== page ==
Regarding the size of the genome, Collins makes the observation that a surprisingly small portion of it actually codes for proteins. There are only about 20,000-25,000 protein-coding genes in the human genome. Collins states that the total amount of DNA used by those genes to code for protein is about 1.5-2.0% of the total genome. Collins notes that some observers have been insulted at this. Surely as monarchs of the animal kingdom, we should be special! Well, these observers contend, perhaps “our complexity arises not from the number of separate instruction packets, but from the way they are utilized. Perhaps our component parts have learned how to multitask” (p.125). He disappointingly never expounds on whether genes can multitask, so we’re left wondering. Answer: at least some can.
To quell the righteous indignation of some, Collins offers an analogy by way of the language used to write books. He goes on to say the average educated English speaker has a vocabulary of about 20,000 words. (Actually, that is a very low estimate, as Stephen Pinker in “The Language Instinct” points out that the average high school graduate knows about 45,000 words; it might even be 60,000 if you count proper names.) Collins says these words can be used in simple ways (owner’s manual) or really complex ways (James Joyce’s Ulysses). Unfortunately, I think the analogy fails in a way that subverts Collins’ intent. If you want to bring the faithful around to seeing how evolution (unplanned, no ultimate goal, no creator) works, then it doesn’t do well to relate it to a construct (language) whose entire function hinges on the intent of, and usage by, intelligent actors. I think I would have offered the reader an analogy of chemistry: you got some protons, neutrons, and electrons to form a few basic building blocks. From different combinations of these, you get the periodic table. For the theoretical physicists in you all, you could even punt to the different vibrations of strings a la Superstring Theories.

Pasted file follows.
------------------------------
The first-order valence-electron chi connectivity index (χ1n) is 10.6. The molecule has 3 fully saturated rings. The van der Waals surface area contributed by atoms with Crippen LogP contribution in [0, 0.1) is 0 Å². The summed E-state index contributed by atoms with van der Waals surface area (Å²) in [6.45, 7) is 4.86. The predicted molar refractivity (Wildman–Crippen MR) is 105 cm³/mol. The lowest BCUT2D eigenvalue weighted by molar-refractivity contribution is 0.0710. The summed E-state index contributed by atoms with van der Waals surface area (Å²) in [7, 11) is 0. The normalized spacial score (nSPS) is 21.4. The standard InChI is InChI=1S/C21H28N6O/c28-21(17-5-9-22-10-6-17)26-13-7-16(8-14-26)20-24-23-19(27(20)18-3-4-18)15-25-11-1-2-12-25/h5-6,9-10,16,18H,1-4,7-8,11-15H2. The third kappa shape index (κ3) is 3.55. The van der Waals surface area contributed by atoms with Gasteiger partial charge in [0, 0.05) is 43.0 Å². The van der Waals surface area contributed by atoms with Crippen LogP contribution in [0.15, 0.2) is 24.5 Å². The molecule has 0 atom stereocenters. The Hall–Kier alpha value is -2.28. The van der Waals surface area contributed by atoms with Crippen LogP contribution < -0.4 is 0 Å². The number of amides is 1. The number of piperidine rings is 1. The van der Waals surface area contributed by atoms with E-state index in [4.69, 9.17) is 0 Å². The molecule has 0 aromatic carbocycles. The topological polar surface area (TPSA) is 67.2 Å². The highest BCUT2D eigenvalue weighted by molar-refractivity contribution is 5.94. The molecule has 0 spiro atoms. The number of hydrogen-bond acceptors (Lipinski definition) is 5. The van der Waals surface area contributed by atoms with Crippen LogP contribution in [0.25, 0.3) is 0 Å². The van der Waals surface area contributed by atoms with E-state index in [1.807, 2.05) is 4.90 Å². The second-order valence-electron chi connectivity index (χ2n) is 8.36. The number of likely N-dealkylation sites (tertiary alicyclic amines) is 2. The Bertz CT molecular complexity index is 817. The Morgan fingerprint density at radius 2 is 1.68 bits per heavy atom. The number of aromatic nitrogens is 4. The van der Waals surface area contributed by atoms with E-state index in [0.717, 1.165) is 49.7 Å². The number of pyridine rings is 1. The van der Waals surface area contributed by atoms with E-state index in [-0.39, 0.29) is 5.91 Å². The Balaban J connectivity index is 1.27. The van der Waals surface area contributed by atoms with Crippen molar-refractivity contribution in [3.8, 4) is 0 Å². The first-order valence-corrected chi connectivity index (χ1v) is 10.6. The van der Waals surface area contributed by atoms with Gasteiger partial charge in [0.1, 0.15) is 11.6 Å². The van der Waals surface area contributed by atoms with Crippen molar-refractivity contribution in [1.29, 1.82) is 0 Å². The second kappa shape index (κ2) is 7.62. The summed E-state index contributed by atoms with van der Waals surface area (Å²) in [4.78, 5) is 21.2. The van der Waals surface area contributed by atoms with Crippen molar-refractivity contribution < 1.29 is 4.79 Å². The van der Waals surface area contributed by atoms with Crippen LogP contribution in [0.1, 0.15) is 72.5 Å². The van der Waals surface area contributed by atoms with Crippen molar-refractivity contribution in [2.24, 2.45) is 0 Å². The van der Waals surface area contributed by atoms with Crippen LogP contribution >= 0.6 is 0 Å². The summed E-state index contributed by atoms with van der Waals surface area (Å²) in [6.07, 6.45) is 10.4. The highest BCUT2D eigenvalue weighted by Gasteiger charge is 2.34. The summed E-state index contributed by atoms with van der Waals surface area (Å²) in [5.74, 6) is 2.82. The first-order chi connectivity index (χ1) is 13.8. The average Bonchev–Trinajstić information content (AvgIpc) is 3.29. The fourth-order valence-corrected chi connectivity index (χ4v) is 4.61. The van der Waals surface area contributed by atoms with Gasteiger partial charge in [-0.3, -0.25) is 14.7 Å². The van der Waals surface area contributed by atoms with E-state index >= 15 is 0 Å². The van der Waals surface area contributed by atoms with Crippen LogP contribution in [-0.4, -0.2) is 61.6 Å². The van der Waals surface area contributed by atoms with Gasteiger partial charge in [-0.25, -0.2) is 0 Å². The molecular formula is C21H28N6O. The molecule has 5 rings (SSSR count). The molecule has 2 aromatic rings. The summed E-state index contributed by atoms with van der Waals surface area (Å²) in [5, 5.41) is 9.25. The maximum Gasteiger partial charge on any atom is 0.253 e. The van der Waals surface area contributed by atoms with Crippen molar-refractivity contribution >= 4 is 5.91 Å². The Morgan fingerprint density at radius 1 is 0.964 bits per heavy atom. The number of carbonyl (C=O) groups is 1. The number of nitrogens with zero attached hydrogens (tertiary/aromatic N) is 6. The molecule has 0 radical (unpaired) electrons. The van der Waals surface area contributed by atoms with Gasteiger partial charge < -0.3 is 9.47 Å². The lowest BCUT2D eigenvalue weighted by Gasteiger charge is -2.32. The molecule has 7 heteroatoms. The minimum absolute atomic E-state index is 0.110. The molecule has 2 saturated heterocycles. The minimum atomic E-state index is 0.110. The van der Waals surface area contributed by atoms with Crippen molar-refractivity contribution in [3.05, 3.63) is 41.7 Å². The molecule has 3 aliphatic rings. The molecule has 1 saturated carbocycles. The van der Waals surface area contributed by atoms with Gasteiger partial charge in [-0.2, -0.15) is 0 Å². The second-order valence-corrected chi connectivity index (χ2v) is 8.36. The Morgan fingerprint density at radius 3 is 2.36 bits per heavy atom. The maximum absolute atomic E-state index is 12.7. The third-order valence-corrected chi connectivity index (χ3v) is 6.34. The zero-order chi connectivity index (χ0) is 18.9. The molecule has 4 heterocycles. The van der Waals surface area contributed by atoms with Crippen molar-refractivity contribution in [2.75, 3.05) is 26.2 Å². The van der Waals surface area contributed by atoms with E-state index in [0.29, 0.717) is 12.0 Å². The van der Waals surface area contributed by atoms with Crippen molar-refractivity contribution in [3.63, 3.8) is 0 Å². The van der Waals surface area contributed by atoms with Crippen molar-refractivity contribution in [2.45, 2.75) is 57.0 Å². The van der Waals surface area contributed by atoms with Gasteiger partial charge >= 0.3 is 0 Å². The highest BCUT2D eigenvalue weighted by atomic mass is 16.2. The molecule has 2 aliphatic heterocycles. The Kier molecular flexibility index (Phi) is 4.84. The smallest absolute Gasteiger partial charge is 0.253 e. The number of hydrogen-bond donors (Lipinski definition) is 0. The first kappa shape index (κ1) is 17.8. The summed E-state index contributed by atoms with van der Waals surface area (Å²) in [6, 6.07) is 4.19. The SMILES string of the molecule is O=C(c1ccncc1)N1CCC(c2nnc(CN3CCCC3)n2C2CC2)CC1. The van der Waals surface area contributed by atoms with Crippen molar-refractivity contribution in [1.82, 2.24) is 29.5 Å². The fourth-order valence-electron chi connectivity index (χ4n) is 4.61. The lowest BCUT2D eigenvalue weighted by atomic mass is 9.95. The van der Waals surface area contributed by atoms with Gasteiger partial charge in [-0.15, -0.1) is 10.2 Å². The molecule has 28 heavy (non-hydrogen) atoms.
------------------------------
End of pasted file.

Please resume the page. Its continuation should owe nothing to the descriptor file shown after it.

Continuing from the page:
Regarding the similarities, Collins mentions that humans are all about 99.9% the same DNA-wise. This certainly makes me feel better, since my hometown was jokingly known for its residents meeting their future spouses at family reunions. He points out that this fits well with the fossil record, which places us in East Africa about 100,000-150,000 years ago to a common set of founders about 10,000 in number. Now, before you get all antsy, making your way to AnswersInGenesis (I can’t bring myself to link to it) to refute the fossil record, I want to tell you we will disregard for now this line of evidence; we’re really interested in seeing how Collins can back up his claim that DNA alone is sufficient to demonstrate evolution.
Back to just DNA. Here’s a nifty table!
|Animal||Protein Coding Genes||Random Segments between Genes|
The significance of that table is this: If you asked a computer to construct a tree of life based solely on similarities of DNA sequences of multiple organisms, you’d get (courtesy of this site):
The DNA similarities also show that genetic mutations that do not have deleterious effects on survival will accumulate over time – the stuff quite arrogantly dubbed “junk DNA.” Indeed, mutations in coding regions of genes are observed far less frequently, since the deleterious effects of these are more pronounced.
If these genomes, Collins asks, were created by some intelligent designer, why would these particular features appear? Collins poses more challenges to Creationists, and we’ll address them in the next posts.
Other posts in this series: